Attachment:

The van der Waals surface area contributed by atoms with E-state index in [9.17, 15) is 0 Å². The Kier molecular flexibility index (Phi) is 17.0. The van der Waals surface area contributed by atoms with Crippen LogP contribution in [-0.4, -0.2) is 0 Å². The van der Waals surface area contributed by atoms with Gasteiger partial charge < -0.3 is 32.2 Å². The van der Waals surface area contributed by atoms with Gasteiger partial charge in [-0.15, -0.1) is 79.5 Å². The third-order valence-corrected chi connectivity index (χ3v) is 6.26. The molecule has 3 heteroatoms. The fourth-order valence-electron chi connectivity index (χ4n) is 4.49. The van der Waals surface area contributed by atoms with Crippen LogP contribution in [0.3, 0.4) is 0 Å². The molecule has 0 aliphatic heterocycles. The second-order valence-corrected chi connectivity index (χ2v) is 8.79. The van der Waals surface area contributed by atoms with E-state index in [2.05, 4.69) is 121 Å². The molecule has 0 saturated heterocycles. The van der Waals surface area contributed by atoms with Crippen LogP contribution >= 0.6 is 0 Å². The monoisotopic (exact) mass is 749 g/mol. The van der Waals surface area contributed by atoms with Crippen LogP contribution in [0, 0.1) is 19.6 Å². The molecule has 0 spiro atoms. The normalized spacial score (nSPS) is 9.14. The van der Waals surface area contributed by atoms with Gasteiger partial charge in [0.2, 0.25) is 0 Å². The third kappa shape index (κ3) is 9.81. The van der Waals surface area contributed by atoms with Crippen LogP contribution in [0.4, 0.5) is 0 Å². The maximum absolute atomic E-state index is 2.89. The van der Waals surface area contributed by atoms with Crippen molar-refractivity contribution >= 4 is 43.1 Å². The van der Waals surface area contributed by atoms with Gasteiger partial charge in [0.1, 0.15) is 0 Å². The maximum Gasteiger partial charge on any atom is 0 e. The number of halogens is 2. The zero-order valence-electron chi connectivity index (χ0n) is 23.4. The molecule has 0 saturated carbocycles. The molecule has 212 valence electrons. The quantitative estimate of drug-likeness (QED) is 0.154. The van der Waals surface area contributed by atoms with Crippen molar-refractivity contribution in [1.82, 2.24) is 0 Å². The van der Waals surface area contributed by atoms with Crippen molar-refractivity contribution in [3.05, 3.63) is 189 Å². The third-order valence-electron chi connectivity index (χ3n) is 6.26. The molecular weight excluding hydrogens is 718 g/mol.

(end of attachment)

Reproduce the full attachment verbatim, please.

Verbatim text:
The van der Waals surface area contributed by atoms with E-state index in [9.17, 15) is 0 Å². The Kier molecular flexibility index (Phi) is 17.0. The van der Waals surface area contributed by atoms with Crippen LogP contribution in [-0.4, -0.2) is 0 Å². The van der Waals surface area contributed by atoms with Gasteiger partial charge < -0.3 is 32.2 Å². The van der Waals surface area contributed by atoms with Gasteiger partial charge in [-0.15, -0.1) is 79.5 Å². The third-order valence-corrected chi connectivity index (χ3v) is 6.26. The molecule has 3 heteroatoms. The fourth-order valence-electron chi connectivity index (χ4n) is 4.49. The van der Waals surface area contributed by atoms with Crippen LogP contribution in [0.3, 0.4) is 0 Å². The molecule has 0 aliphatic heterocycles. The second-order valence-corrected chi connectivity index (χ2v) is 8.79. The van der Waals surface area contributed by atoms with E-state index in [2.05, 4.69) is 121 Å². The molecule has 0 saturated heterocycles. The van der Waals surface area contributed by atoms with Crippen LogP contribution >= 0.6 is 0 Å². The monoisotopic (exact) mass is 749 g/mol. The van der Waals surface area contributed by atoms with Crippen LogP contribution in [0, 0.1) is 19.6 Å². The molecule has 0 spiro atoms. The normalized spacial score (nSPS) is 9.14. The van der Waals surface area contributed by atoms with Gasteiger partial charge in [0.2, 0.25) is 0 Å². The third kappa shape index (κ3) is 9.81. The van der Waals surface area contributed by atoms with Crippen LogP contribution in [0.4, 0.5) is 0 Å². The maximum absolute atomic E-state index is 2.89. The van der Waals surface area contributed by atoms with Crippen molar-refractivity contribution >= 4 is 43.1 Å². The van der Waals surface area contributed by atoms with Gasteiger partial charge in [0.1, 0.15) is 0 Å². The maximum Gasteiger partial charge on any atom is 0 e. The number of halogens is 2. The zero-order valence-electron chi connectivity index (χ0n) is 23.4. The molecule has 0 saturated carbocycles. The molecule has 212 valence electrons. The quantitative estimate of drug-likeness (QED) is 0.154. The van der Waals surface area contributed by atoms with Crippen molar-refractivity contribution in [1.82, 2.24) is 0 Å². The van der Waals surface area contributed by atoms with Crippen molar-refractivity contribution in [3.05, 3.63) is 189 Å². The third-order valence-electron chi connectivity index (χ3n) is 6.26. The molecular weight excluding hydrogens is 718 g/mol.